Jay Yu says he wants more details on the economic impact of the Santa Monica Airport.

"It's a small airport; it doesn't seem like it has much economic value; it's more for leisure, and it causes a lot of noise pollution," he said. 

Another resident told us she wants to know more about its connection to the stakeholders. 

"I would like to hear: Who's going to benefit if it stays open? Who's going to benefit if it closes? ... What stacked interests are in there?" she said. 


(Photo: Kristen Lepore)

Gigliotti felt the same way as his neighbors. He said he's not aware of anyone in Santa Monica who uses the airport.

Schools need more than Common Core testing

How do we improve education for our youth? That's what Keith Berglund wants to know. 

He's interested in seeing more after-school programs for kids and teenagers. 

(Photo: Gabriel Bernadett-Shapiro)

"Because oftentimes — particularly in the more urban areas — people don't have an outlet to do things after school," he said.

Former educator Robin Lithgow would also like to see more support for public arts education. 

"I think Common Core is terrific, but I think high stakes testing overall is just a revenue stream for corporations and it's not doing anything to help student learning," she said.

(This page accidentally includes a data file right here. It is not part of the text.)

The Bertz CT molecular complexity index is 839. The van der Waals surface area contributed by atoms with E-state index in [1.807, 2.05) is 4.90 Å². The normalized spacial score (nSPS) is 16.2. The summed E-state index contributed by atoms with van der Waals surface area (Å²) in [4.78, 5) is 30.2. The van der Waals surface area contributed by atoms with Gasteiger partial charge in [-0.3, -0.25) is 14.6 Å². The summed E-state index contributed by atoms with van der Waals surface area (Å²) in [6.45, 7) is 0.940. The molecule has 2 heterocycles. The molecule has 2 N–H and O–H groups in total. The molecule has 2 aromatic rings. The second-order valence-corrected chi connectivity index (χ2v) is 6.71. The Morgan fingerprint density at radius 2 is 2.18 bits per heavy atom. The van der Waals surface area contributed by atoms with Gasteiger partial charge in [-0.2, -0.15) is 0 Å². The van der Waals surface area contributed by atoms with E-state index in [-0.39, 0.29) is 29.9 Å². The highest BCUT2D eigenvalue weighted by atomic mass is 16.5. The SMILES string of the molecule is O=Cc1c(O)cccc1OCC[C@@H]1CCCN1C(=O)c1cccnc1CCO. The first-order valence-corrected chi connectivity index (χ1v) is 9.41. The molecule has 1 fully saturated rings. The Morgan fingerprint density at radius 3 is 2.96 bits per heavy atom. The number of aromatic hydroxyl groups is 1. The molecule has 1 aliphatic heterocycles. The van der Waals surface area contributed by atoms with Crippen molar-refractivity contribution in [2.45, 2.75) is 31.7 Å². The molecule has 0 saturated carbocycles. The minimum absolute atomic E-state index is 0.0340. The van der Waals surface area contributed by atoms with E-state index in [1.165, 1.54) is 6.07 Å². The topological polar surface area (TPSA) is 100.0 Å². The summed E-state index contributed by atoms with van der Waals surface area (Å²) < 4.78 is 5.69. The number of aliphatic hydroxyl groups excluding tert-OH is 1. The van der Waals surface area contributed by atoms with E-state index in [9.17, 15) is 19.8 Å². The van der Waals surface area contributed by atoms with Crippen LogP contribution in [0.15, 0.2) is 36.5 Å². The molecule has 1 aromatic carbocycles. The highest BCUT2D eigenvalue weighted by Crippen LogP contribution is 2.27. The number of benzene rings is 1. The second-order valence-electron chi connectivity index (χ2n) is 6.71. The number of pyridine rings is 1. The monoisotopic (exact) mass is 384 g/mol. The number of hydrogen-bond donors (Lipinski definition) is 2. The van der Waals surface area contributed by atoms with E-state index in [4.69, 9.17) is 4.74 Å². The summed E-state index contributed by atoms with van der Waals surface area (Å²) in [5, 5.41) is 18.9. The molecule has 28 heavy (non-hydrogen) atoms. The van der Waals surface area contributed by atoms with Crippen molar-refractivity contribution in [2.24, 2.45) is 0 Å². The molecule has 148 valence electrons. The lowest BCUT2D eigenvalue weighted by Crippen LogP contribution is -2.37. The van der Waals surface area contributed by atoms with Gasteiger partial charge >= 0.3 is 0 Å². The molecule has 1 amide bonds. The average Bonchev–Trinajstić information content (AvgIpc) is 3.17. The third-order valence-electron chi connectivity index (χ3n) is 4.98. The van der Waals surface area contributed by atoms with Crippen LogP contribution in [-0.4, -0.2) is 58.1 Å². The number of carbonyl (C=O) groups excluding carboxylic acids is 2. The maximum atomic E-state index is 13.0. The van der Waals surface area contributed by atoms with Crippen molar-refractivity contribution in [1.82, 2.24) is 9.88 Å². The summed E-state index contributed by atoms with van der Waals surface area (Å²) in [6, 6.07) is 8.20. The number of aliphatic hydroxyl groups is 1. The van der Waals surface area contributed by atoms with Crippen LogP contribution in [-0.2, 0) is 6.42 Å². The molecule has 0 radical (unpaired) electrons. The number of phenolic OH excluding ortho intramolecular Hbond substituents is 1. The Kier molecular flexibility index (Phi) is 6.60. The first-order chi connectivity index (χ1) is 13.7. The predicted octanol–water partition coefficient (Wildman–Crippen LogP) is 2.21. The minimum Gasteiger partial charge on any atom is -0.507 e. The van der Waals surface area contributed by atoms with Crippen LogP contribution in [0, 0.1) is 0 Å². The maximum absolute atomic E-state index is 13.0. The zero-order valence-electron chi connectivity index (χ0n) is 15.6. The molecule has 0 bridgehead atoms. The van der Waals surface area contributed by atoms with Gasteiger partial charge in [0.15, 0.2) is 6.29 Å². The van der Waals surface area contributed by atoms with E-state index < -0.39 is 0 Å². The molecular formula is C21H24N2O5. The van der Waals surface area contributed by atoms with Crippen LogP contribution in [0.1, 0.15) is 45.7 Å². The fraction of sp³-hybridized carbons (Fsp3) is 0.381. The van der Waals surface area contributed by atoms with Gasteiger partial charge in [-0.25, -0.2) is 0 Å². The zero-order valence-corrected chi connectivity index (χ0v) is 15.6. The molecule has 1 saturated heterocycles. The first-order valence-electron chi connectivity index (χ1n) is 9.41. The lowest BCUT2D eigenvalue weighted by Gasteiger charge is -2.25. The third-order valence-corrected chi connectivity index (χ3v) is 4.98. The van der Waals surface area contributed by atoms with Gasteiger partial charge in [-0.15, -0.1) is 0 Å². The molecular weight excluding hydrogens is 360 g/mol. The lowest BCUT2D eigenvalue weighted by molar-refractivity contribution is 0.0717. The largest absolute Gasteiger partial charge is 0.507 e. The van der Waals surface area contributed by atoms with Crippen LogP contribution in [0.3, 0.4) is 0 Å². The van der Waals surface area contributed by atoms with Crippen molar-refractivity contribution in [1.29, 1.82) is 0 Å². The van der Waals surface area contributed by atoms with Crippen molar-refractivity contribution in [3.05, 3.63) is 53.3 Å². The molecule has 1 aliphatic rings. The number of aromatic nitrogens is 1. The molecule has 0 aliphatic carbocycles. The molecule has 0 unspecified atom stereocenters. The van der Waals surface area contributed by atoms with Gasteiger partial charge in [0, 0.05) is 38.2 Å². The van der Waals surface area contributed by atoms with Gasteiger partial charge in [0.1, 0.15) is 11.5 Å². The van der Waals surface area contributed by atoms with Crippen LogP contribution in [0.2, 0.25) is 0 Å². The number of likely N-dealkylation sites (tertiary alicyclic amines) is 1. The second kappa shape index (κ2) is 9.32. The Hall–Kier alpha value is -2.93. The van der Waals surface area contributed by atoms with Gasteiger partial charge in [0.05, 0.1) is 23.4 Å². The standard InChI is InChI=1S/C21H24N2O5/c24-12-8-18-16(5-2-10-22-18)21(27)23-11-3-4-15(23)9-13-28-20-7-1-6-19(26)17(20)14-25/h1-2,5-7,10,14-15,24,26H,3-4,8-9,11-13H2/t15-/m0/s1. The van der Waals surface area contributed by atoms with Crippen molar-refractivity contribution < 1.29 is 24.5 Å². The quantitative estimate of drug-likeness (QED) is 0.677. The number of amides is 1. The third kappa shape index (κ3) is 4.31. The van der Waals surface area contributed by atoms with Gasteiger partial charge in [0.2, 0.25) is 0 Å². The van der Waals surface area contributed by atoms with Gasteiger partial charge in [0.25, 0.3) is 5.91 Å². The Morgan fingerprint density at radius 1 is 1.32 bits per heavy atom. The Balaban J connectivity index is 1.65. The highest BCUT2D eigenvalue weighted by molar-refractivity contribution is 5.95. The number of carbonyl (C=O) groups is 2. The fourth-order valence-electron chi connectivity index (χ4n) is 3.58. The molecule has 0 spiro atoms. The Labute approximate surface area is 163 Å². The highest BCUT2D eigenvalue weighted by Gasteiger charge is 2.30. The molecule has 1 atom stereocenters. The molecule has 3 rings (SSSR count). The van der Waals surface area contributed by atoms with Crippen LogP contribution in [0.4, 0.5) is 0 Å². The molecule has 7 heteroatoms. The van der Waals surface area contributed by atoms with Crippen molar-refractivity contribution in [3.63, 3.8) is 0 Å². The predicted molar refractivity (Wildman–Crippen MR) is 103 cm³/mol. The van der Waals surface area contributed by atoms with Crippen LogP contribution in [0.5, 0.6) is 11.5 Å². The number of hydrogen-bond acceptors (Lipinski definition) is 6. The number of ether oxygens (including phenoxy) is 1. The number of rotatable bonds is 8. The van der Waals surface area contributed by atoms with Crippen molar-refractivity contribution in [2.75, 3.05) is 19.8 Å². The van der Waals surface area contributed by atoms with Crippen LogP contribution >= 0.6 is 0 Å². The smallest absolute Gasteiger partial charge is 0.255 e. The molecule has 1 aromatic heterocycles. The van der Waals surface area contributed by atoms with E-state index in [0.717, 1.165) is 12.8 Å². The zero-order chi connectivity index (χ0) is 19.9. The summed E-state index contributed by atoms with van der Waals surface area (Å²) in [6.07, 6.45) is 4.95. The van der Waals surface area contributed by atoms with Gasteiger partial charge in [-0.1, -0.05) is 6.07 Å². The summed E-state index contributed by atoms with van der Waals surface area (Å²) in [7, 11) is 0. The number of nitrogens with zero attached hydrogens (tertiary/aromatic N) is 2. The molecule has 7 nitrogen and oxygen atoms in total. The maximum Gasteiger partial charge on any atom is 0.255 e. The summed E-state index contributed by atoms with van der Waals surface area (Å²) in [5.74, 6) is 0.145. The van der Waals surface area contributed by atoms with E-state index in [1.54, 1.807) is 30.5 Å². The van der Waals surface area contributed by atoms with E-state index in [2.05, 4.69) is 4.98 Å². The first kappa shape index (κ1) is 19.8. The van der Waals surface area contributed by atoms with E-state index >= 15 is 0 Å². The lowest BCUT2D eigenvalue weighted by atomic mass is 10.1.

Tackling outside money coming in to campaigns

Elaine Spierer's question for the candidates: "Election reform: 'Where do you stand on that?'" 

"The biggest threat in this country is outside money coming into these elections and really buying them," she said. 

There can't be any action when the wealthy control the gavel of power, said Geoffrey Martin. He wants to know if candidates would support an amendment to limit campaign contributions from wealthy individuals. 

(Photo: Kristen Lepore)

How can government help homeless people?

Many are worried about the increasing number of homeless people in the 33rd Congressional District. 

"What are [the candidates'] plans to make it better for everybody?" asked Jena Goodman. "We're not trying to throw anybody out; we're trying to help them."  

Eli Bauman said he's always curious about what's being done to help the homeless population.

"It doesn't look like it's changed that much since I was a kid growing up here," he said. "In some ways, it almost seems worst."

And what about affordable housing?

"The housing market has gotten ridiculous here," said Marcella Kroll. "It's become so bad that there is no low income housing."